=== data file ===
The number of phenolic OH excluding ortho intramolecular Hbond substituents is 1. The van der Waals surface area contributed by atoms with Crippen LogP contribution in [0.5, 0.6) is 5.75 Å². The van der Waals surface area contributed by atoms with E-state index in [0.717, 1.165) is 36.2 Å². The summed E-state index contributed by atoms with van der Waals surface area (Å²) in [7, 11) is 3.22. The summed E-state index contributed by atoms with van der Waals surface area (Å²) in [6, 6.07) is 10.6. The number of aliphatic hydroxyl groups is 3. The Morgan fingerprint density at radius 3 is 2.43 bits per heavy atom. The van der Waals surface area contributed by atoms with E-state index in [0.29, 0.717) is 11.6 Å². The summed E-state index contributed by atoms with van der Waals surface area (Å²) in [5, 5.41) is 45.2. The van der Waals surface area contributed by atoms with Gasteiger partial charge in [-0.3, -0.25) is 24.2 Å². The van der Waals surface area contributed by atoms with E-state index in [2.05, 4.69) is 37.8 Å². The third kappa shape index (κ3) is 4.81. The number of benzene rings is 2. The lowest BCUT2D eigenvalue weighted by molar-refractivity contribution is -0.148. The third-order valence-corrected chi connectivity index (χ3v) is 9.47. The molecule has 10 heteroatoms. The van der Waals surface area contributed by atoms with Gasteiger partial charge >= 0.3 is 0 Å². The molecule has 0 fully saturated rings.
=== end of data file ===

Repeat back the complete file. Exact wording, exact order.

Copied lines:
The number of phenolic OH excluding ortho intramolecular Hbond substituents is 1. The van der Waals surface area contributed by atoms with Crippen LogP contribution in [0.5, 0.6) is 5.75 Å². The van der Waals surface area contributed by atoms with E-state index in [0.717, 1.165) is 36.2 Å². The summed E-state index contributed by atoms with van der Waals surface area (Å²) in [7, 11) is 3.22. The summed E-state index contributed by atoms with van der Waals surface area (Å²) in [6, 6.07) is 10.6. The number of aliphatic hydroxyl groups is 3. The Morgan fingerprint density at radius 3 is 2.43 bits per heavy atom. The van der Waals surface area contributed by atoms with E-state index in [0.29, 0.717) is 11.6 Å². The summed E-state index contributed by atoms with van der Waals surface area (Å²) in [5, 5.41) is 45.2. The van der Waals surface area contributed by atoms with Gasteiger partial charge in [-0.3, -0.25) is 24.2 Å². The van der Waals surface area contributed by atoms with E-state index in [2.05, 4.69) is 37.8 Å². The third kappa shape index (κ3) is 4.81. The number of benzene rings is 2. The lowest BCUT2D eigenvalue weighted by molar-refractivity contribution is -0.148. The third-order valence-corrected chi connectivity index (χ3v) is 9.47. The molecule has 10 heteroatoms. The van der Waals surface area contributed by atoms with Gasteiger partial charge >= 0.3 is 0 Å². The molecule has 0 fully saturated rings.